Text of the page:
You know the “I don’t like you that way, so can we just be friends?” chat? Yeah. That one. It’s awful. If you find yourself on the receiving end of one, the tendency seems to be to say “sure, of course, I would much rather have you in my life as a friend than not at all”. And that is lovely—unless you can’t do it. There’s nothing wrong with knowing you aren’t going to be able to be “just friends” with somebody, so do both of you a favour and let them know that no, you can’t be “just friends”, and it’s been nice knowing them, but you’re going to move on now rather than pine over them for months (or years) before your “friendship” implodes.
The more I know, the more I don’t.
With every big project you’ll always wish you did something differently. It might take a month, it might take a week, it might take years… but it will happen.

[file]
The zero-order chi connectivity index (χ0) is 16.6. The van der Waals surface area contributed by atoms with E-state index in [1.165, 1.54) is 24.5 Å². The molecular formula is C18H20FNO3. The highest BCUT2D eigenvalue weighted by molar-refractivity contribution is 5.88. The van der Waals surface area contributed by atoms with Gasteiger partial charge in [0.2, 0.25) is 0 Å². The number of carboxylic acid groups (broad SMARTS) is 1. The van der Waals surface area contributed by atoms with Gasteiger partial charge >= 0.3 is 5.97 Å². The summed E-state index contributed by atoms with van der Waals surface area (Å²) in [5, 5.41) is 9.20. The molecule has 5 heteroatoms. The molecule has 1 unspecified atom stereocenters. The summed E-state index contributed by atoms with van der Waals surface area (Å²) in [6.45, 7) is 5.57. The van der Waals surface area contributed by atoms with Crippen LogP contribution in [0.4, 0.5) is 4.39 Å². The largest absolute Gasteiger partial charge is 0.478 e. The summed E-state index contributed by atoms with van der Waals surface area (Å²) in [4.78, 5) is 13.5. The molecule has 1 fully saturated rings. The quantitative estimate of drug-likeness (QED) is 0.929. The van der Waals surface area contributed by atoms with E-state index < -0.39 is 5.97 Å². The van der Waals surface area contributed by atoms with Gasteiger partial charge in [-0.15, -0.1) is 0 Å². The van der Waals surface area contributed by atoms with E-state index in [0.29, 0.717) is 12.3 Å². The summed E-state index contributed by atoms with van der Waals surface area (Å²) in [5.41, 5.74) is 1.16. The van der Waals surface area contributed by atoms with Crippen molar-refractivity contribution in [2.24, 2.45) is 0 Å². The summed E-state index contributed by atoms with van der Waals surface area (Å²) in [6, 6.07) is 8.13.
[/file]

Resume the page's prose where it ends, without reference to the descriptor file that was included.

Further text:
It is possible to live in the moment too much. I have a great friend who is an absolute champion of living in the moment; when I’m with them, they are 100% focused on me and what we’re doing, and I feel so special to have such a devoted and interested friend… but that focus is only there when I am. When we’re not together and sharing the present moment, I seemingly cease to exist. This friend is incredibly hard to plan with because plans aren’t in the present moment. Plans are in the future, and the future doesn’t really seem to rate as an important thing to sort out.
Add diastic malt powder to all your bread recipes, and let the dough age for a few days before baking. It’s magic.
Kombucha SCOBYs are surprisingly difficult to give away.
That Princess Diana Beanie Baby Bear will never pay for a down payment on a house, despite my Grandmother’s hopes when she gifted it to me nearly 20 years ago.
Life isn’t fair. Having one (or ten) crappy things happen to you does not inoculate you (or the ones you love) from further crappy things.
Well, those are my reflections. What did you learn this year?